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Concert reviews

"La Reine soleil - Music for two viols"

Les Voix Humaines (Susie Napper, Margaret Little, viola da gamba)
concert: March 24, 2011, Woerden, Lutheran Church

Wilhelm Friedemann BACH (1710-1784): Polonaise in d minor (BR WFB A 31); Joseph Bodin DE BOISMORTIER (1689-1755): Petite Sonate in A (from Op. 66); Michel CORRETTE (1707-1795): Sonata in D, op. 20,6; François COUPERIN (1668-1733): 15e Ordre in a minor: Le Dodo, ou l'amour au berçeau; Muséte de choisi; Muséte de taverni; Nicolas-Antoine LEBEGUE (1631-1702): Les cloches; Marin MARAIS (1656-1728): Les voix humaines; Jean-Philippe RAMEAU (1683-1764): Pièces de clavecin en concert: 1er Concert in c minor; Jean DE SAINTE COLOMBE (2nd half 17th C): Les pleurs & Chacone raportée; Georg Philipp TELEMANN (1681-1767): Bourrée alla Polacca; Antonio VIVALDI (1678-1741): Concerto in E, op. 8,1 'La Primavera' (RV 269): allegro

The viola da gamba was one of the most esteemed instruments in France in the 17th century. It continued to play a role on the music scene in the first half of the 18th century, but it found itself with its back to the wall under the increasing influence of the Italian style and the growing importance of the violin and the cello. This encouraged the lawyer Hubert Le Blanc to publish a book in which he defended the viola da gamba against "the ventures of the violin" and "the pretentions of the cello". A programme as was presented by the two ladies which make the ensemble Les Voix Humaines would certainly have met his approval. Susie Napper and Margaret Little played a programme of music for two viole da gamba, with some original compositions, but mainly arrangements of pieces for one viola da gamba or for other instruments. They didn't only perform French music, but also pieces by German and Italian composers who became part of the repertoire of French musicians and were also performed, for instance, in the Concert Spirituel.

The programme started with Les cloches by Nicolas-Antoine Lebègue, a piece for harpsichord which imitates church bells. The wide dynamic range of the viola da gamba was very helpful to create a convincing performance. Marin Marais' Les voix humaines is an example of a piece for viola da gamba which was arranged for two viols. The first section ended with a sonata for cello and bc by Michel Corrette. This performance with two viols was quite convincing, and in particular the middle movement, an 'aria affettuoso', was played with great expression.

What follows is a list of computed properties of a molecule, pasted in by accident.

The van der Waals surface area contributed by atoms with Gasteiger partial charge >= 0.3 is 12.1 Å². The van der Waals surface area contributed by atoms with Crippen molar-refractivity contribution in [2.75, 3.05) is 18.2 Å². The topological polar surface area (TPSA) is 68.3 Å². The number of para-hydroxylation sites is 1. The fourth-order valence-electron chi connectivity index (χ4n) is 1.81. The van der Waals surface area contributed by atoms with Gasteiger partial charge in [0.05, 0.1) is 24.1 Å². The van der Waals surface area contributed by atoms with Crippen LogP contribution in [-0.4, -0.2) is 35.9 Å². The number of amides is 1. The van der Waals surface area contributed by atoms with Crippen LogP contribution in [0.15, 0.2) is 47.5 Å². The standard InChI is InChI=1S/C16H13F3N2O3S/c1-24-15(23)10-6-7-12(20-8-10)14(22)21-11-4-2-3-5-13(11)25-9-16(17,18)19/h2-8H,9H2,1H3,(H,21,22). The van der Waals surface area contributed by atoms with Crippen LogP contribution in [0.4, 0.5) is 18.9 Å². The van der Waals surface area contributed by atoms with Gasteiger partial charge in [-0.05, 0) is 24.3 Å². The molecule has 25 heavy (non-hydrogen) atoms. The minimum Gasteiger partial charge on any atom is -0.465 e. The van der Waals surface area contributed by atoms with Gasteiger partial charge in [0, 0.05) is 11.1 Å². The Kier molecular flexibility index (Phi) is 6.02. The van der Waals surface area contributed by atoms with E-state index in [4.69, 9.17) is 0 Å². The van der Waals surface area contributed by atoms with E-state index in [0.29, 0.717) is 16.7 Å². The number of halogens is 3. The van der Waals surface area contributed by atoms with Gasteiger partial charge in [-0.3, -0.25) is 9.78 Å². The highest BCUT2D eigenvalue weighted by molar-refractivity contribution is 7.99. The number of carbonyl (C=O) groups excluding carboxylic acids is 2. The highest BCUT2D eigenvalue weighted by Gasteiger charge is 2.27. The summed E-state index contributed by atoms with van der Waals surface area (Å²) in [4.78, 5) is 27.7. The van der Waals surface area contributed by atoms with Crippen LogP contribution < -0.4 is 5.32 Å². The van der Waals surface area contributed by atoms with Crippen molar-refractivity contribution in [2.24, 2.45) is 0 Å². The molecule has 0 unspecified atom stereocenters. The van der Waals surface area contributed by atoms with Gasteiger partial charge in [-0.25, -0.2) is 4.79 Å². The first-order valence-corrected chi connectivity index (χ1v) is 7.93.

The second section was devoted to two German composers, Telemann and Wilhelm Friedemann Bach. As Telemann was a great admirer of the French style, his Bourrée alla Polacca - whose original scoring was not revealed - worked quite well on the two viols. Wilhelm Friedemann Bach's Polonaise in d minor, originally written for keyboard, did not: its musical language is at odds with the classical character of the viols. In this performance it sounded like a contemporary piece. I think in his oeuvre one could find a more conservative piece which probably would do better in this scoring. The first half ended with a sonata by Joseph Bodin de Boismortier which didn't need to be arranged: the Petites Sonates op. 66 are scored for two bass instruments, either viols, cellos or basssoons. It ended with a beautiful chaconne.

The second part began with the Premier Concert in c minor from the Pièces de clavecin en concert by Jean-Philippe Rameau. He himself has never written a composition for viola da gamba, and not all movements worked equally well, but in particular the second, 'La livri', was quite successful on the two viols. Three harpsichord pieces by François Couperin followed, and then we heard a piece by one of the greatest masters of the viola da gamba, Jean (or Sieur) de Sainte Colombe. Les pleurs & Chacone raportée was one of the highlights of the evening. The intensity of this piece and its expressive range came brilliantly off under the hands of the two artists. The contrast to the closing work of the programme, the first movement of Vivaldi's concerto 'La Primavera' from his Quattro Stagioni, could hardly be greater. Vivaldi's music was very popular in France in the 1730s and 40s, and from that angle there is no objection against an arrangement as Les Voix Humaines presented. It was an inventive arrangement and brilliantly performed, but no match for the 'real thing'. So it was appropriate that Susie Napper and Margaret Little played a piece by Marin Marais as an encore.
It ended a captivating night of brilliant and creative music-making.

Johan van Veen (© 2011)

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